Chris McCandless

September 6, 1992 in Denali, Alaska…

A hunter on the Stampede Trail sought the shelter of a 1946 International Harvester bus that had been abandoned in 1961. The bus had been temporary home to many hunters and campers over the years. Unfortunately for this hunter, when he entered the bus, he discovered that is was already occupied.

Chris McCandless was born February 12, 1968 in El Segundo, California to Walt and Billie McCandless.

The family moved to Virginia in 1976 and Walt went to work for NASA.

Chris graduated from high school in 1986 and from Emory University in 1990. He double majored in history and anthropology.

After college, Chris pursued a transient lifestyle. He donated almost all of his savings to charity and, in April 1992, he hitchhiked to Alaska.

Jim Gallien was the last person known to see Chris before he headed out onto the Stampede Trail. Jim noted that Chris wasn’t prepared for the dangers of the trail. He had very little food, clothing and equipment. Jim tried to dissuade Chris from going, but he was unsuccessful.

According to Chris’s writings, he found the bus and set up camp there. His plan was to hike to the Bering Sea, but the terrain was too rough, so he stayed at the bus.

Chris took pictures of himself during his adventure. He also hunted for small game and foraged for food. On June 9, he shot a moose, but he stored the meat improperly and wasn’t able to consume much of the animal.

He stayed on the Stampede Trail for just under 120 days. In July, he decided to leave the trail, but the Teklanika River had risen and he couldn’t cross back over it.

Chris had purposefully not taken a map of the area. If he had, he would have known there was a bridge along the river close to where he crossed the first time.

By then, Chris was weak and starving. He left a note on the bus asking for help, saying that he was near death.

There were 113 daily entries in Chris’s journal. They recounted his hunting successes and failures, the things he had eaten and the decline of his health. Days 108-113 were just lines.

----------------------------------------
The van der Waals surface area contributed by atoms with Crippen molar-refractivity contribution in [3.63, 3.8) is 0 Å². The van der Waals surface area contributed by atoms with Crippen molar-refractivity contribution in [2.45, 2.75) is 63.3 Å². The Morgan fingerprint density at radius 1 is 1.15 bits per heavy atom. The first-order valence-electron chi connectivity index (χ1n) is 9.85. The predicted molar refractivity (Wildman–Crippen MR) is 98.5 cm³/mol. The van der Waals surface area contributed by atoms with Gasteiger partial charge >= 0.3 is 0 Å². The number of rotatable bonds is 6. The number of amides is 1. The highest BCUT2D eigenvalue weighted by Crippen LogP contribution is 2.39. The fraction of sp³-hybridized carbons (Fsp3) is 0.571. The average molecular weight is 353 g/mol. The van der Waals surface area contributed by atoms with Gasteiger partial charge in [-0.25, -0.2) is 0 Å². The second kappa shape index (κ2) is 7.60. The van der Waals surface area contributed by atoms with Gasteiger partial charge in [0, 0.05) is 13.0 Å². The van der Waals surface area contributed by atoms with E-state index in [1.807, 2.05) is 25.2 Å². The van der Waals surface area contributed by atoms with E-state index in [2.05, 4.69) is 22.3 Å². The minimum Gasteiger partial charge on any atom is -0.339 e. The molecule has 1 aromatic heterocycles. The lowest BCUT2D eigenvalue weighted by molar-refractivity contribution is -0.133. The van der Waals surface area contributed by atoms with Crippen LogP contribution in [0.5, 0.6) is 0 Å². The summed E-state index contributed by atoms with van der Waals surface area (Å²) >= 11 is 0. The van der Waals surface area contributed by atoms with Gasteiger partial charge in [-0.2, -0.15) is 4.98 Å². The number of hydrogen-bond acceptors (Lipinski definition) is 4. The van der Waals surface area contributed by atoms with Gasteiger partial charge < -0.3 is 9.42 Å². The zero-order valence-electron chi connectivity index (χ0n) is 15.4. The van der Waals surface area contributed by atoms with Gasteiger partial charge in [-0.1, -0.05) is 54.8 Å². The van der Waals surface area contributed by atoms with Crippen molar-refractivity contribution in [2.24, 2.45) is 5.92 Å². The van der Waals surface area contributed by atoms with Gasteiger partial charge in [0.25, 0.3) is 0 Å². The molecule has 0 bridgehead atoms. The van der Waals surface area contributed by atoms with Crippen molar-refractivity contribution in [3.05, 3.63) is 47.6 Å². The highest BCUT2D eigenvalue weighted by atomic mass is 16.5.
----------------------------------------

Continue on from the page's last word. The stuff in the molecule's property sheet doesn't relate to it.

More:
One entry blamed his rapidly declining health on the potato seeds he was eating.

He may have been right. In 2013, Ronald Hamilton suggested that Chris was unable to hunt and scavenge because he had been crippled by lathyrism. A toxic amino acid in the seeds can cause paralysis in malnourished individuals.

Chris died in his sleeping bag aboard the bus on August 18, 1992. The official cause of death was starvation.

Seeds from Chris’s campsite were tested and there was enough of the amino acid in them to have caused lathyrism in someone in his condition.

In 2015, a reporter from Alaska also suggested that mushrooms in the area could have caused his death.

Follow up testing also concluded that the potato seeds contained other toxins that could have also contributed to Chris’s death.

In 1996, Jon Krakauer wrote Into the Wild based on the journals and pictures left behind by Chris. He has followed up his book with several news articles as new testing and theories have been introduced.

The book was made into a film in 2007.

There is debate as to how Chris’s actions should be viewed. He is romanticized by some as a dreamer, a wanderer, a poet and a wild soul. Others see his actions as reckless and attribute his death to negligence.

A video summary of this week’s post can be found at

Sources/Photo Credits

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